As someone whose experience of life and faith is sewn deep with experience of mental health struggles, I often read books in and around these sorts of questions. Sometimes, these books are very ‘Christian’, not in a bad way, but not in a good way, either. Other times the books read almost as if the author is trying to convince themselves and their readers of the reality of pain – baring all, beyond the possibility of hope. Both can be harrowing, in their different ways. Sharon Hasting’s Wrestling With My Thoughts falls into neither trap. This is a book that I’ve been working on the marketing of since returning to IVP, so that might shade my review, but I hope you will believe me when I say that Wrestling With My Thoughts is one of the most powerful stories I’ve read recently, and is something I would love to give to a wide range of friends and family to read.
Sharon’s story is extreme – both in its highs and lows – but in amongst it is a recognisable, relatable account of wrestling with different thoughts, feelings, urges and emotions. Some of the language she used resonated deeply with my own experience – this is a book that I could read with a friend or loved one and say this, here, this is how I feel, or have felt. Yet this extremity is not exploited, but rather held up to the light. We know as we read it that even in the darkest moments Sharon has not given in fully to the darkness – even as you, dear reader, reading this review, are struggling against the dying light.
Sharon’s writing is beautiful. At various times I laughed out loud, a couple of times I actually had to use the bent corner of my copy to wipe a tear away. This is story-telling, but it is also poetic and deeply thoughtful. For an inside view of living with severe Mental Health issues, this book is hard to beat. There is both insight and a way with words that makes hard things understandable, and opens up the confusing tangle that the human mind can so easily be.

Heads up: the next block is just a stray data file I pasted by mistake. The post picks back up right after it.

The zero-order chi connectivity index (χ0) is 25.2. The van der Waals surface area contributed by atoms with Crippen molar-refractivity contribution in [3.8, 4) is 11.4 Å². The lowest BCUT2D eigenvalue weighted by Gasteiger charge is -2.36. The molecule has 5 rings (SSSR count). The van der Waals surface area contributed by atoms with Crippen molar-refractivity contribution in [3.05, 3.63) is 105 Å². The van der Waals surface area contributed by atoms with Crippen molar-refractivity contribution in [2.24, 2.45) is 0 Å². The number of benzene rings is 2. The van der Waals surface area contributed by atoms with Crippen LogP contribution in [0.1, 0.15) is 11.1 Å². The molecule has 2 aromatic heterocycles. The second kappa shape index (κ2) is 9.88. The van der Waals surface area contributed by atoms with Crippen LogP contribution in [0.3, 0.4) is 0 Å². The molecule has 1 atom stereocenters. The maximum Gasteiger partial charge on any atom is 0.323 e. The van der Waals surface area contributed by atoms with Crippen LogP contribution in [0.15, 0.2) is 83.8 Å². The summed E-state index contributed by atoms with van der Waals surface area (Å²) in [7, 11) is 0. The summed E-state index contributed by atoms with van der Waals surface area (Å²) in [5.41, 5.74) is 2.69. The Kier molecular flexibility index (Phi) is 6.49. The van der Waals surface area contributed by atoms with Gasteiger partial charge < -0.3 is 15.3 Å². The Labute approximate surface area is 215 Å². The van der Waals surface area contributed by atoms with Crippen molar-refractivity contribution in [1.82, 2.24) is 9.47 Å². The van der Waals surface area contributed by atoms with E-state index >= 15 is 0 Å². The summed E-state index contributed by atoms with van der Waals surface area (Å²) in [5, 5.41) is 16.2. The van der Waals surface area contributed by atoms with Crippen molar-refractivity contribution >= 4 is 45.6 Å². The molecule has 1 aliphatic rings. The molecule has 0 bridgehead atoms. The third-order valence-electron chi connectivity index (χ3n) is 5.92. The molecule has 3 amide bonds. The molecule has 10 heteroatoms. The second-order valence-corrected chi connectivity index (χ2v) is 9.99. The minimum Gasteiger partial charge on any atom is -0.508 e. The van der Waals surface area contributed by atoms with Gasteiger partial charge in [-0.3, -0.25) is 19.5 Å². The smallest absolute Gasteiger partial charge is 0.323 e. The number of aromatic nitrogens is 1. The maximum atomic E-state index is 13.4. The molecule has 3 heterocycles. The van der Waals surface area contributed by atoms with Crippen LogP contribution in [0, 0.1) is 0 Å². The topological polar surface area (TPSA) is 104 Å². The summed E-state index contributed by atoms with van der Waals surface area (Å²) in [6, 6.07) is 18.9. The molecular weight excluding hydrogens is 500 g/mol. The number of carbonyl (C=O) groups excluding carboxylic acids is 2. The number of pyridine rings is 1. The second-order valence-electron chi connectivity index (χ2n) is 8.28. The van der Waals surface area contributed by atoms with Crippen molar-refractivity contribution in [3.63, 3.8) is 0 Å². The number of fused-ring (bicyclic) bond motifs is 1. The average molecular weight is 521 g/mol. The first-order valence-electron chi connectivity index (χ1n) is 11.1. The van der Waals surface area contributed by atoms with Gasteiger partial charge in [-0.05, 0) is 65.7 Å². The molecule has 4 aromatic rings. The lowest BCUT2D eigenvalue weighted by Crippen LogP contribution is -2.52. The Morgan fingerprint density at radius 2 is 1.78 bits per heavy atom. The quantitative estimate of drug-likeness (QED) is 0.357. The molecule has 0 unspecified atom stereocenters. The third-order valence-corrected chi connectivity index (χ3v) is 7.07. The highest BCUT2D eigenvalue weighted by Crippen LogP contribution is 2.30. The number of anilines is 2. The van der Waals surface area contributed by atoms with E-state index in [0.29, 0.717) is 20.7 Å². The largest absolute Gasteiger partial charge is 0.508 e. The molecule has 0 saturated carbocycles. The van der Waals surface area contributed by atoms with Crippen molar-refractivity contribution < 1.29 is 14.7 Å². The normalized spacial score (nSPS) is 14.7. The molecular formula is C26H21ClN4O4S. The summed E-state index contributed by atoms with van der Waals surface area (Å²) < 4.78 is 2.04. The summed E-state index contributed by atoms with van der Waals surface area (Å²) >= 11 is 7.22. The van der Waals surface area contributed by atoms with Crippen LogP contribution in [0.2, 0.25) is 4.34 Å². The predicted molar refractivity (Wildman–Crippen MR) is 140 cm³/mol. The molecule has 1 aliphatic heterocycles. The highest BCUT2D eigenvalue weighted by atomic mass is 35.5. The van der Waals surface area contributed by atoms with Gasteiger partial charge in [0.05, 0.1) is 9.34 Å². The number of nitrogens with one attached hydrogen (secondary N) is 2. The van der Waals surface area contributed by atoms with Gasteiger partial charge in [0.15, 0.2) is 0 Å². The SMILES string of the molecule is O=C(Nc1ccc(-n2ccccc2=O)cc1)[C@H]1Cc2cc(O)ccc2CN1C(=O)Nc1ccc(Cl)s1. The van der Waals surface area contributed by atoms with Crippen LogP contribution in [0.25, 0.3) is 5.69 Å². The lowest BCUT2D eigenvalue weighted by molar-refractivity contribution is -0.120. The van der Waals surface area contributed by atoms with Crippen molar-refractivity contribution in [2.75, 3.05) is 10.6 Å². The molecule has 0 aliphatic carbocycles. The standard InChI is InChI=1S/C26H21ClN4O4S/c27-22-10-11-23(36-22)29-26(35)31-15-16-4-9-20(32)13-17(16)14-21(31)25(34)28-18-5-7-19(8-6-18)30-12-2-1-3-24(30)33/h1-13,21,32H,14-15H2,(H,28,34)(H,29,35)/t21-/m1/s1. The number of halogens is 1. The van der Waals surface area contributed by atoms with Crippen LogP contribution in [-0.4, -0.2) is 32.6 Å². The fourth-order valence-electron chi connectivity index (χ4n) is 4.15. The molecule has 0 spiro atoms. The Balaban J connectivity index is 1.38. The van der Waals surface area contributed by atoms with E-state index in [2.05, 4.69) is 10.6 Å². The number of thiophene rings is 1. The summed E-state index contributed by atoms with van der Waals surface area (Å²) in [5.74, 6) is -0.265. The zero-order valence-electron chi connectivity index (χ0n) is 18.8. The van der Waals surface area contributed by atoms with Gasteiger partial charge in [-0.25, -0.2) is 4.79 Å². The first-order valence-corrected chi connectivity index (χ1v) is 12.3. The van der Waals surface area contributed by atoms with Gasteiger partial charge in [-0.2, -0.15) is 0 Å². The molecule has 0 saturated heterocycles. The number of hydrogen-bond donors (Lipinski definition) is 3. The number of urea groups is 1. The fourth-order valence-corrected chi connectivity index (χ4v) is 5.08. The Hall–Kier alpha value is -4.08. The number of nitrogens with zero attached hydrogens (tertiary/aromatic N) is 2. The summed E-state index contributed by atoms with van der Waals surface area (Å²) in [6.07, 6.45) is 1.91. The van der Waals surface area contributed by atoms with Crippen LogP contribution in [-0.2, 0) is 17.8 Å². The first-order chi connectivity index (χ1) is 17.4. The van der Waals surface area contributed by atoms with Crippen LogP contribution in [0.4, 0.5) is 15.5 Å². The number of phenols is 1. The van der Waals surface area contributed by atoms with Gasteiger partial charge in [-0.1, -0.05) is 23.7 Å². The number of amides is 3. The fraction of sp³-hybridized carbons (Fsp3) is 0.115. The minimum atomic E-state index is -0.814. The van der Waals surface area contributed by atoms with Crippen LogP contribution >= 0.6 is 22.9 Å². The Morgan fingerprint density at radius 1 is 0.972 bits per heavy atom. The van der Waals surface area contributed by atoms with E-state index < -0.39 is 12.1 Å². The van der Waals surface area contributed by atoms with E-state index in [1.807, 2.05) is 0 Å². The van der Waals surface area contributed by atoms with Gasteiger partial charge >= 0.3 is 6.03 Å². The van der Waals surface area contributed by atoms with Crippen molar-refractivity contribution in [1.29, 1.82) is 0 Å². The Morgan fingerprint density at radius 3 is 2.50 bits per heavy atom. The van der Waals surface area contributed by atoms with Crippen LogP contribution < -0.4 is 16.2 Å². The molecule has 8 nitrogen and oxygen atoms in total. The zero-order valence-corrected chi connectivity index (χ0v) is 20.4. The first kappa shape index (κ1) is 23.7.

Sharon’s book is helpfully practical. The text is peppered with little grey boxes – in a good, deliberate way – where we are lifted out of her story and given the benefit of her medical training. This book is one that Christians would do well to read as we navigate loving friends and family who are struggling with their mental health. This book is also one that those who would not call themselves Christians would do well to read, as it is not overly-religious, explains complex terms, and is heartbreakingly honest about the reality of life.
Whoever you are, if you can read, you will probably find reading this book to be profitable for you. It will be hard for those who are themselves wrestling with their thoughts, or caring for those of us that are, but it is worth it. Without providing spoilers, here are three lessons that Sharon recognises as having been woven through her story. In her own words;
“Three things now stand out for me in the middle of all my suffering and wrestling, towering above my doubts and fears:
- I am held.
- God is good.
- He gives me strength.
Simple truths, yet I have come to believe them and draw strength from them”
Other books on faith and mental health that I have found helpful include…
- Mark Meynell’s When Darkness Seems my Closest Friend – particularly for those in leadership and ministry.
- Rachel Newham’s Learning to Breathe – particularly for those of us wrestling with depression and suicidal thoughts.
- Chris Cipollone, Down, Not Out – particularly for those of us in depression and needing a short read.